ZE: I think it is going pretty well, but I’ve been having some trouble after Dusseldorf. I did not realize that my feet grew a size, so when I ran the Dusseldorf Marathon, my left shoe was too small, so after the race I had a little pain there. After that, I walked down the stairs holding my boy, I stepped a little badly, and my knee started hurting. It also healed pretty quickly, but I had to miss a week and a half. Fortunately, these are just small pains, and not too serious, but still making the build up a little harder.
KD: I entered this build with an excellent base and so far, training has been textbook. My coach and I have been following a similar plan to that of 2013, which was my best year with several personal bests. So far, quality and quantity is quite comparable to that year. Other than preparing for the expected heat and humidity, we are sticking to what works.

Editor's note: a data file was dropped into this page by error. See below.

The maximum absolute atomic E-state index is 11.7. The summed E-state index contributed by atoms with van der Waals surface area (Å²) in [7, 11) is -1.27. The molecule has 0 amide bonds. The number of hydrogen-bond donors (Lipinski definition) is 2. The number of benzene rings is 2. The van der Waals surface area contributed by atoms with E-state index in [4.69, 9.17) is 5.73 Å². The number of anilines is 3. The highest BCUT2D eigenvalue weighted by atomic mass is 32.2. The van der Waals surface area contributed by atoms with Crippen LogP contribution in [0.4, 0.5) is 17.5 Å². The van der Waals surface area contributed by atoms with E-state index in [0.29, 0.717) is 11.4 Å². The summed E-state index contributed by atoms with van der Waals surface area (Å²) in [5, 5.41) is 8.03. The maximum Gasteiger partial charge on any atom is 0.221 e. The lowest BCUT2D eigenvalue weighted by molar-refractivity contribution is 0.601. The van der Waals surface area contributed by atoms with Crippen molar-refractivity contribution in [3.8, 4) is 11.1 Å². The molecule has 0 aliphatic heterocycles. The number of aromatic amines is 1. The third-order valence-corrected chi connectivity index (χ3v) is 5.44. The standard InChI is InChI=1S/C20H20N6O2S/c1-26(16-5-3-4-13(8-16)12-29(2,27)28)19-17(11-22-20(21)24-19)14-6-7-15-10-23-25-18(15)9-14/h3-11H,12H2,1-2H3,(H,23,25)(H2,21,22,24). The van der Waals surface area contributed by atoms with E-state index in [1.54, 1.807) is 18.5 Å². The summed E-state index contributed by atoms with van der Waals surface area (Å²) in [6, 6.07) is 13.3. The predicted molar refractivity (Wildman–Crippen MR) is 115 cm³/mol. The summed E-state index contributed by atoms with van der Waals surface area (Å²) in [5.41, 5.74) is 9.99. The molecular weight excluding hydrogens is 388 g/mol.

Do you work full-time outside of the home? If so, how is your company supporting your Olympic journey?
LL: I worked full-time up to June 1. Work have given me the summer off, so it’s much easier to fit everything in now that I’m off!
ZE: No, I am not working. I am totally focusing on running.
KD: I am only working outside of the home for four hours per week, enough to keep my license as a Registered Dietitian with PrimaCare Family Health Team. They are very supportive, allowing flexibility when needed, and most recently presenting me with a signed Canadian flag as a send-off for Rio.